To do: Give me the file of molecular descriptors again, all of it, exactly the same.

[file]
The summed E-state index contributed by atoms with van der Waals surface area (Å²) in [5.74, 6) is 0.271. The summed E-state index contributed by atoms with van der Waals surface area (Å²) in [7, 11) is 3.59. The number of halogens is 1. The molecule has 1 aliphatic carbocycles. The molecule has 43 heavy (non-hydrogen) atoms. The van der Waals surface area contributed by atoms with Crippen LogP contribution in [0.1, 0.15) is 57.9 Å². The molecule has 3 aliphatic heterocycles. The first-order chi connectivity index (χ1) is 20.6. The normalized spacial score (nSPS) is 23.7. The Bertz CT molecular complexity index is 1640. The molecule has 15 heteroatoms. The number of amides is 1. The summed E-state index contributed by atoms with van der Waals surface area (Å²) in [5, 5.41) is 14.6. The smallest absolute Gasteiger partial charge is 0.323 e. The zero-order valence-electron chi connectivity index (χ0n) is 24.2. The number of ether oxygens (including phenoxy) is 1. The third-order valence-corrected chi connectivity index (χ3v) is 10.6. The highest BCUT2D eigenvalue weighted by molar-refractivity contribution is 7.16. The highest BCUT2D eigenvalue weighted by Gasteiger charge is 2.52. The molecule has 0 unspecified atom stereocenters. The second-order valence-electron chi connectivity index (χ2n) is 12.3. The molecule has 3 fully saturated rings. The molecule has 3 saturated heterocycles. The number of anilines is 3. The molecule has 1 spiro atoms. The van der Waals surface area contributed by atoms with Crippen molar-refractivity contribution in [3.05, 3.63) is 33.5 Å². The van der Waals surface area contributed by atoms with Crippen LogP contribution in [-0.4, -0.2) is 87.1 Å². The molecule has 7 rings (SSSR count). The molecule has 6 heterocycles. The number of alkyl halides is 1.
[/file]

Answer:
The summed E-state index contributed by atoms with van der Waals surface area (Å²) in [5.74, 6) is 0.271. The summed E-state index contributed by atoms with van der Waals surface area (Å²) in [7, 11) is 3.59. The number of halogens is 1. The molecule has 1 aliphatic carbocycles. The molecule has 43 heavy (non-hydrogen) atoms. The van der Waals surface area contributed by atoms with Crippen LogP contribution in [0.1, 0.15) is 57.9 Å². The molecule has 3 aliphatic heterocycles. The first-order chi connectivity index (χ1) is 20.6. The normalized spacial score (nSPS) is 23.7. The Bertz CT molecular complexity index is 1640. The molecule has 15 heteroatoms. The number of amides is 1. The summed E-state index contributed by atoms with van der Waals surface area (Å²) in [5, 5.41) is 14.6. The smallest absolute Gasteiger partial charge is 0.323 e. The zero-order valence-electron chi connectivity index (χ0n) is 24.2. The number of ether oxygens (including phenoxy) is 1. The third-order valence-corrected chi connectivity index (χ3v) is 10.6. The highest BCUT2D eigenvalue weighted by molar-refractivity contribution is 7.16. The highest BCUT2D eigenvalue weighted by Gasteiger charge is 2.52. The molecule has 0 unspecified atom stereocenters. The second-order valence-electron chi connectivity index (χ2n) is 12.3. The molecule has 3 fully saturated rings. The molecule has 3 saturated heterocycles. The number of anilines is 3. The molecule has 1 spiro atoms. The van der Waals surface area contributed by atoms with Crippen molar-refractivity contribution in [3.05, 3.63) is 33.5 Å². The van der Waals surface area contributed by atoms with Crippen LogP contribution in [-0.4, -0.2) is 87.1 Å². The molecule has 7 rings (SSSR count). The molecule has 6 heterocycles. The number of alkyl halides is 1.